U.S. soldier says Iraq war 'not moral': Tells refugee board he witnessed unpunished civilian killings, attacks
(By Peter Brieger, originally published in the Ottawa Citizen, March 31 2006)
TORONTO - A U.S. soldier who fled to Canada after a tour of duty in Iraq recalled grisly images yesterday of his fellow soldiers playing soccer with the head of a dead Iraqi, raiding the homes of "innocent" civilians and shooting at a car with an unarmed man and young boy inside.
Testifying at the Immigration and Refugee Board in Toronto, Joshua Key said his unit was told to look for evidence of weapons, but found nothing around the decapitated bodies of four Iraqis and their "shot-up" truck.
Comments from soldiers already at the site on the banks of the Euphrates River suggested those killings were not provoked by enemy fire, he said.
"They said they messed up, they screwed up," Mr. Key told the board, adding that some soldiers were kicking the dead man's head around. "The next day I was told it was none of my concern."
After the hearing, Mr. Key, who served eight months as a combat engineer, shied away from saying whether he killed anyone during his military service.
"I did what I had to do to stay alive," he told reporters. "I was ... in combat situations for 85 per cent of the time I was there."
Mr. Key testified that during a routine traffic checkpoint, U.S. soldiers fired on a car, killing the man inside and severely wounding a 10-year-old boy, he said.
Another time, when an Iraqi civilian made a rude foot gesture at U.S. troops, a squadron leader responded by shooting most of the man's foot off with his M-16 rifle, Mr. Key told the board.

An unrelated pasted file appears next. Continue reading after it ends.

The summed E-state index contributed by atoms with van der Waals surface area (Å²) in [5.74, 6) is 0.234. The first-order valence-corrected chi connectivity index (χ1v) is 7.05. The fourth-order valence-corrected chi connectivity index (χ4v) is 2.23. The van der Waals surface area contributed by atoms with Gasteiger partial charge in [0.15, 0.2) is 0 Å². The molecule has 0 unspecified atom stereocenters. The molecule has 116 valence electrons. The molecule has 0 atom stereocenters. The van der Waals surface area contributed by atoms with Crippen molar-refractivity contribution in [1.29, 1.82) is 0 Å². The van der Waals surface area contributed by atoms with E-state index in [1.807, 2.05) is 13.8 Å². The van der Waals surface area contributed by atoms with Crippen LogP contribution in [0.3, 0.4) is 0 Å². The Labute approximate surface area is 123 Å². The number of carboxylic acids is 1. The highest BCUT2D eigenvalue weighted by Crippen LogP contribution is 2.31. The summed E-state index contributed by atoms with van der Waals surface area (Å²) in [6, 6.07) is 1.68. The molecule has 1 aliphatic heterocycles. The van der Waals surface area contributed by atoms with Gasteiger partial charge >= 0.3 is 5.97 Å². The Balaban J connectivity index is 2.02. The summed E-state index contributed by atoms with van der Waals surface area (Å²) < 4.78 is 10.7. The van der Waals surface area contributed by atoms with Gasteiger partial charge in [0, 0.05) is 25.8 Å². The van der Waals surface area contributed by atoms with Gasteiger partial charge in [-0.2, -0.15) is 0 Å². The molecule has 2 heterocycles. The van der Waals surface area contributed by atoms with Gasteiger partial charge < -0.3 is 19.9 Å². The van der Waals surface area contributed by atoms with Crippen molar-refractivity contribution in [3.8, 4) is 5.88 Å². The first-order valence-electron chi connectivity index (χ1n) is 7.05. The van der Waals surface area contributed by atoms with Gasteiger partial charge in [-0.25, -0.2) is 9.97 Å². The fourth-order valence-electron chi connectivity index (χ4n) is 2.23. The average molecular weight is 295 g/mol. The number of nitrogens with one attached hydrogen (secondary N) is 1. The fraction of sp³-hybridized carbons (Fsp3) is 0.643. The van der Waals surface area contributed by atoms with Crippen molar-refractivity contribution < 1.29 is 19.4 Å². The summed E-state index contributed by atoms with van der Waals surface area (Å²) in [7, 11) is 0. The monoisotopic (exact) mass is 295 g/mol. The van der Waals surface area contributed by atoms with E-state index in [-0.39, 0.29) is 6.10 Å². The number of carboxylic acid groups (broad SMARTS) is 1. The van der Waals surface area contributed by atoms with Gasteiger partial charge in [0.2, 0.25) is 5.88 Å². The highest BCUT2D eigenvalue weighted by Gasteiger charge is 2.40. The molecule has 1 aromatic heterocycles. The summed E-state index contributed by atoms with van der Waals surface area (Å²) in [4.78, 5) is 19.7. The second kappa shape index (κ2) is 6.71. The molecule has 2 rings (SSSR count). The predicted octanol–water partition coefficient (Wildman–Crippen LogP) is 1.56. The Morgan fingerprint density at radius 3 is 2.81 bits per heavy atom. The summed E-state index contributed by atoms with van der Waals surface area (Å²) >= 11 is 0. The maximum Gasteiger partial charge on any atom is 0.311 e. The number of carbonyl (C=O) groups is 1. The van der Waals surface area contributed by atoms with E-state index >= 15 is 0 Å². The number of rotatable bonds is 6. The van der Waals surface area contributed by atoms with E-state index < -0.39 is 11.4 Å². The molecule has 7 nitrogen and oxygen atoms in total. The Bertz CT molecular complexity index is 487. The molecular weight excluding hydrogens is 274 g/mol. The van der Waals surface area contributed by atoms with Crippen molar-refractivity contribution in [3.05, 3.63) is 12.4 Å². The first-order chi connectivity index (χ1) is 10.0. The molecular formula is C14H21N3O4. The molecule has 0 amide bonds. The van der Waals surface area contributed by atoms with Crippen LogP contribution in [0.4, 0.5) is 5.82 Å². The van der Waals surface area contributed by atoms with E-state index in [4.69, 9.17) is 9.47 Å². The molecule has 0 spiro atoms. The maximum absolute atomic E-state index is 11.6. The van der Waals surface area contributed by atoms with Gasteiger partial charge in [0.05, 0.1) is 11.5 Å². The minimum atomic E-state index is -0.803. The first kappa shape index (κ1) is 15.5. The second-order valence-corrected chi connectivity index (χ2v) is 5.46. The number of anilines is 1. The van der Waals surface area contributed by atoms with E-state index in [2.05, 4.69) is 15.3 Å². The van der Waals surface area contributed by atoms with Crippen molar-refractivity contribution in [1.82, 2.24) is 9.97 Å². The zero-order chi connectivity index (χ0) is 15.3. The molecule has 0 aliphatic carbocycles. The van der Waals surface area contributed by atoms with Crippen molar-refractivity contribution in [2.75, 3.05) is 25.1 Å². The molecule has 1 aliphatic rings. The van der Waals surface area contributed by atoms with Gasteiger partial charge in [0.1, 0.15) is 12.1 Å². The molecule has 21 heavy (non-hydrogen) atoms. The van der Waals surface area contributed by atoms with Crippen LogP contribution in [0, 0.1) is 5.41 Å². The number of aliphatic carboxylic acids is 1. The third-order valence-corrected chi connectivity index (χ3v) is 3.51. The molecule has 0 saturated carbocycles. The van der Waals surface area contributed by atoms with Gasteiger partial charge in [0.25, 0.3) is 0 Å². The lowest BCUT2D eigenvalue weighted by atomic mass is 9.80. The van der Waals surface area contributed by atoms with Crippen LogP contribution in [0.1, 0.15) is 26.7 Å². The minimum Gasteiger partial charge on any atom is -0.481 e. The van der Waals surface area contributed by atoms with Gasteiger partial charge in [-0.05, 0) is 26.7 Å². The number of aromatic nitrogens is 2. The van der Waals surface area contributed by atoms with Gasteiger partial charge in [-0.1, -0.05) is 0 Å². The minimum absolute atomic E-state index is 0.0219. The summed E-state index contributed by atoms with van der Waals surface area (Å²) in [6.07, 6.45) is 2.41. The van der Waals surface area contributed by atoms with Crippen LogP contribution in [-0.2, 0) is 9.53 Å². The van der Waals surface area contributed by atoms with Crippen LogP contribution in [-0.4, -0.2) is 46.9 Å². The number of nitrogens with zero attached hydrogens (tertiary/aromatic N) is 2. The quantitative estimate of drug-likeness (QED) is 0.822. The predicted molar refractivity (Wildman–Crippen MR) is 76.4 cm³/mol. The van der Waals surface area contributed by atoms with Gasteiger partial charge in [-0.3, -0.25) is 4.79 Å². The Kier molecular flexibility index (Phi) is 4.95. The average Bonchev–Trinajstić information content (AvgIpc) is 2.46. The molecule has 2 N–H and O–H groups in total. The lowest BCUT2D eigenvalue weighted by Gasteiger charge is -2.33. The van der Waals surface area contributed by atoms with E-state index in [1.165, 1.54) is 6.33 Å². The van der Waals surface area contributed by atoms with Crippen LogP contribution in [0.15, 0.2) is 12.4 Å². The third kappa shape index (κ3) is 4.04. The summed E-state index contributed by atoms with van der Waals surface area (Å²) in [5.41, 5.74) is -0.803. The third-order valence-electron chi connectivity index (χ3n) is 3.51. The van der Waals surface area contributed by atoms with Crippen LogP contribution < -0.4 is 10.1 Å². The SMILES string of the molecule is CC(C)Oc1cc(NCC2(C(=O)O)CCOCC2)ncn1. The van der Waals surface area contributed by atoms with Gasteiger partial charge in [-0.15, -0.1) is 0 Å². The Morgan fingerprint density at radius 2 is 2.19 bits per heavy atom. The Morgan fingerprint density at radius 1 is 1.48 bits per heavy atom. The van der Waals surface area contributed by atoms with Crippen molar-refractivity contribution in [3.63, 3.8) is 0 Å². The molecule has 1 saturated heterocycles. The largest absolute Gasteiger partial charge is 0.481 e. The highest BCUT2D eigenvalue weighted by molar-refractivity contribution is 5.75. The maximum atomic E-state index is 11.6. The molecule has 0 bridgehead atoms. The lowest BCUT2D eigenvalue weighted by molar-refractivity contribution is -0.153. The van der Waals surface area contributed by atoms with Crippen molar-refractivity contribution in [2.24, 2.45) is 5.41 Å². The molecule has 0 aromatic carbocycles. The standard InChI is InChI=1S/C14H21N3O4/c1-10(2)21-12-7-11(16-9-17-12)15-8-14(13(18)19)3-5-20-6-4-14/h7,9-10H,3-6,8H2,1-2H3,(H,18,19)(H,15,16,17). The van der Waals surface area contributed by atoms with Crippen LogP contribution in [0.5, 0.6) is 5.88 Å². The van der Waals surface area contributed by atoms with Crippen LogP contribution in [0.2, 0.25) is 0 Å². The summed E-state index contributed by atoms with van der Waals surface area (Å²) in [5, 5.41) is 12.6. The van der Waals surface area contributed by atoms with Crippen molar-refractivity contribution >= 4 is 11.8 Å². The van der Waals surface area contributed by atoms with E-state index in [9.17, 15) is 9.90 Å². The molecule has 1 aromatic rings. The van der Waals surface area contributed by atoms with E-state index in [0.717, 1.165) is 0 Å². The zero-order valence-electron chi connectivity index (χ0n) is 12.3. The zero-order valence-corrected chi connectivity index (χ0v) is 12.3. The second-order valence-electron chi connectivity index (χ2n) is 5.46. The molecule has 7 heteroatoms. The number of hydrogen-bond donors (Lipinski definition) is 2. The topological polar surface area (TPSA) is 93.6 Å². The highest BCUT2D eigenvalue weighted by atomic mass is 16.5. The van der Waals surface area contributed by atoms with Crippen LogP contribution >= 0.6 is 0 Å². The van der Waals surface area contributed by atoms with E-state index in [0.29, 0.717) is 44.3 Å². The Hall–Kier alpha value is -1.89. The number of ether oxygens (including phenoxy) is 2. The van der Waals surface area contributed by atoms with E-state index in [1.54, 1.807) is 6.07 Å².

"It was like people could kill if they wanted to -- everything's justified," he said. "We were told if you feel harmed or threatened, you shoot first and ask questions later."
The 27-year-old from Oklahoma is one of 20 war resisters who are appealing to the refugee board to remain in Canada.
About 200 other U.S. soldiers are believed to be living in Canada after skipping out on military service.
Last month, Brandon Hughey and Jeremy Hinzman appealed to the Federal Court of Canada after the refugee board denied their claim. A decision has not been released.
But unlike some of the war resisters living in Canada, Mr. Key saw combat in Iraq.
And what he saw made him sick, said the father of three small children who now works as a welder in northern British Columbia.
Within a week of his arrival in Iraq, Mr. Key said he began to question the war. His doubts grew after he learned the U.S. never found the weapons of mass destruction used to justify the toppling of Saddam Hussein's regime.
When soldiers raided homes to flush out suspected terrorists, guns were pointed at entire families and the men were often whisked away for interrogation, Mr. Key said. Many were "never seen again," he added.
Soldiers stole valuables from those homes, such as jewelry, but almost nothing incriminating was ever found, Mr. Key said.
When questioned by a refugee protection officer, Mr. Key said he was told international law and the Geneva Convention, which outlines treatment for prisoners of war, were only "guidelines."
"There were many, many other civilian killings people should have been held responsible for," he said.
Mr. Key said he is not a conscientious objector, although he claims the military broke a promise not to send him overseas from the Colorado base where he was stationed.
"Are you somebody who doesn't believe in war?" asked Mr. Key's lawyer Jeffry House.
"No, I do believe there have been moral wars, but not this one," Mr. Key replied.
When he returned to the U.S. for a two-week leave in November 2003, he said he and his family left the military base and kept a "low profile" before crossing into Canada one year ago.
Asked why he didn't ask for a dishonourable discharge, Mr. Key said a military lawyer told him he had two choices: return to Iraq or go to jail.
"You learn real fast that, after you sign on the dotted line, there's nothing you can do," he said. "You're military property."